Tyanna Alston dreaded Spanish class. She didn't see the point, and the teacher wasn't connecting with her. She failed the course.
Last year, as a junior at Charlotte's Phillip O. Berry Academy, she got into a new Spanish class, with a new teacher. Mr. McQuilkin made Spanish interesting, and Tyanna zoomed from flunking to earning an A. Still, she was just going through the motions.
This bothered Jimmy McQuilkin. His students were performing well on end-of-year tests, but that wasn't good enough. He wanted his students to "experience transformation" - to really love Spanish.
This school year, McQuilkin connected. Tyanna has taken off. She's writing stories and essays in Spanish. In her part-time work at Carolinas Medical Center, she helped deliver a baby and helped translate for the Latina mother. This summer, she will travel to the Dominican Republic with McQuilkin and a dozen other students for a week of service.
"He's really encouraging," Tyanna, 17, said. "He engages his students in the teaching. He reaches out to each student - if you need help, he'll help you."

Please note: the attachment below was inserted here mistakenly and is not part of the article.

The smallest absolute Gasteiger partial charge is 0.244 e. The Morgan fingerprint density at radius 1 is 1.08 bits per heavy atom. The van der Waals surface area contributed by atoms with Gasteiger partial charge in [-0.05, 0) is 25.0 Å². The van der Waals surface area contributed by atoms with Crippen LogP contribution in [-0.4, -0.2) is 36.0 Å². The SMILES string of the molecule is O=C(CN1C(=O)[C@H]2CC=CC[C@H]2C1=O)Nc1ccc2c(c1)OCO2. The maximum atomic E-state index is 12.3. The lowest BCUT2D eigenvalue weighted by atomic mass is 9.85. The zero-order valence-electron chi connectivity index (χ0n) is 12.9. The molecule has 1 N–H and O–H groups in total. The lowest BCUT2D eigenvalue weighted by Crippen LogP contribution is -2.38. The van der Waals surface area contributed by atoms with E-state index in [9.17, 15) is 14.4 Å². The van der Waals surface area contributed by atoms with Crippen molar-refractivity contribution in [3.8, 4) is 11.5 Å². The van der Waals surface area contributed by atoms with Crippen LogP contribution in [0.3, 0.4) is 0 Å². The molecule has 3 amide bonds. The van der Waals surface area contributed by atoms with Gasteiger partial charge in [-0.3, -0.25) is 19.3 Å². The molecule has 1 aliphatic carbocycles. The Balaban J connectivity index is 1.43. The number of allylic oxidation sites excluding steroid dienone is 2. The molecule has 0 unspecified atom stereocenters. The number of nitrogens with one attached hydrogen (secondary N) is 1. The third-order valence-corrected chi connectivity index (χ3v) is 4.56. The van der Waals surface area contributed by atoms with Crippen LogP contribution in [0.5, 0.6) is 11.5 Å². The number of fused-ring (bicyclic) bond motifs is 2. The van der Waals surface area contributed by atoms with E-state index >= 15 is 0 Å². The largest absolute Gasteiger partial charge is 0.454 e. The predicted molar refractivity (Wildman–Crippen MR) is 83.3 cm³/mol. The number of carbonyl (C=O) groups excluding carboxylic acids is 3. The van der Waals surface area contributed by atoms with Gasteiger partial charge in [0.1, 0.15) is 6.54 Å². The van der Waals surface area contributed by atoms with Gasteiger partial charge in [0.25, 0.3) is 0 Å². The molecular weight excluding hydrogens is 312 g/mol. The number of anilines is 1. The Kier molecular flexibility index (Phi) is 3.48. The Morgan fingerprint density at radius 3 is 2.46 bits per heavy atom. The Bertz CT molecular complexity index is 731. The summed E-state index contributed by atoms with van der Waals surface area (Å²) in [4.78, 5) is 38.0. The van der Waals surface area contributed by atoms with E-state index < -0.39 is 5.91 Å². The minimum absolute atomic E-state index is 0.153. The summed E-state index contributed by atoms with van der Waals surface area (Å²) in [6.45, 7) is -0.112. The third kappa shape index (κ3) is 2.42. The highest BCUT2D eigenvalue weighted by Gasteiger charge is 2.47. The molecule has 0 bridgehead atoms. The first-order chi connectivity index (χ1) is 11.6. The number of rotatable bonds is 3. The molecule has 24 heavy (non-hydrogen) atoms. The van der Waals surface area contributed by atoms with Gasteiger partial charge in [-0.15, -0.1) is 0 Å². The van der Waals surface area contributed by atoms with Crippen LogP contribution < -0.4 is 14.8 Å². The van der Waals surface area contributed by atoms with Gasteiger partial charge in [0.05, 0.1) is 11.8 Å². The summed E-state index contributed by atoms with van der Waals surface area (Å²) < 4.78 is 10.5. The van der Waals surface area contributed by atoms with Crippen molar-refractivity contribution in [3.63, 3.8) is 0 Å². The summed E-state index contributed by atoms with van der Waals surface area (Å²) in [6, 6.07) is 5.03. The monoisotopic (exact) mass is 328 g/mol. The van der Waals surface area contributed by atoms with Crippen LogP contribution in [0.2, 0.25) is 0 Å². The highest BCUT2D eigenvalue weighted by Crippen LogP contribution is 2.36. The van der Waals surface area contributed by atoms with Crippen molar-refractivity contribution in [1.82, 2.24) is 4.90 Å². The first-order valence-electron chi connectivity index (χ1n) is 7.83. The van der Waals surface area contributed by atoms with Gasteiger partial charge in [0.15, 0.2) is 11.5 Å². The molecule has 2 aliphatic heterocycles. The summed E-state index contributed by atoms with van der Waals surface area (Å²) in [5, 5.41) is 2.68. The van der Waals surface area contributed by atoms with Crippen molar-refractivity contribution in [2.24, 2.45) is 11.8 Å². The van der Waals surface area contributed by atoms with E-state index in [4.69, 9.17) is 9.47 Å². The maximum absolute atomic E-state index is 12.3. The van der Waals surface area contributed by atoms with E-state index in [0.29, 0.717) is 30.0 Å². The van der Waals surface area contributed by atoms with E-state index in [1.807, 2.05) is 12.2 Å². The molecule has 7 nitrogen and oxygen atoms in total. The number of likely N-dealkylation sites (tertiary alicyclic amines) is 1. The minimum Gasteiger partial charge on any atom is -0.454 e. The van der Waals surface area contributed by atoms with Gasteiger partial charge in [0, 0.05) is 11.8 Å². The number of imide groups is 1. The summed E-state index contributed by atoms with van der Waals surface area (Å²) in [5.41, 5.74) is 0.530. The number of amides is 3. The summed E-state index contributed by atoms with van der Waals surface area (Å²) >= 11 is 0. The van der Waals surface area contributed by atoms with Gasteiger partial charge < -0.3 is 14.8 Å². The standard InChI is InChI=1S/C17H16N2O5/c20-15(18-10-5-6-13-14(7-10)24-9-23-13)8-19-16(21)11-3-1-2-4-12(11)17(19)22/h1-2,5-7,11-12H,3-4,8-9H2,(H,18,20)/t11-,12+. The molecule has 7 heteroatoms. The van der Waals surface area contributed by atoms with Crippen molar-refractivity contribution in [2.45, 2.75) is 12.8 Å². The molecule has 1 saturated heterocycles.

McQuilkin came to Charlotte through Teach for America. Through TFA, thousands of the country's brightest college graduates commit to teach in some of the nation's poorest schools for two years. They are a small army, and an enormously important one, battling the persistent achievement gap plaguing public schools. Closing that gap, and reducing public schools' intolerable dropout rate, is beyond complicated. But at its core must be a student connecting with a smart teacher who cares.
TFA has been around since 1990, but its popularity and the quality of its applicants are at an all-time high. Just 10 years ago, fewer than 5,000 applied. Last year, 46,359 did. These are some of America's top young people: 18 percent of all Harvard seniors applied; at Yale, it was also 18 percent; 17 percent of Duke seniors applied and 15 percent of Princeton seniors applied. Despite applicants' credentials, seven out of eight don't get selected.
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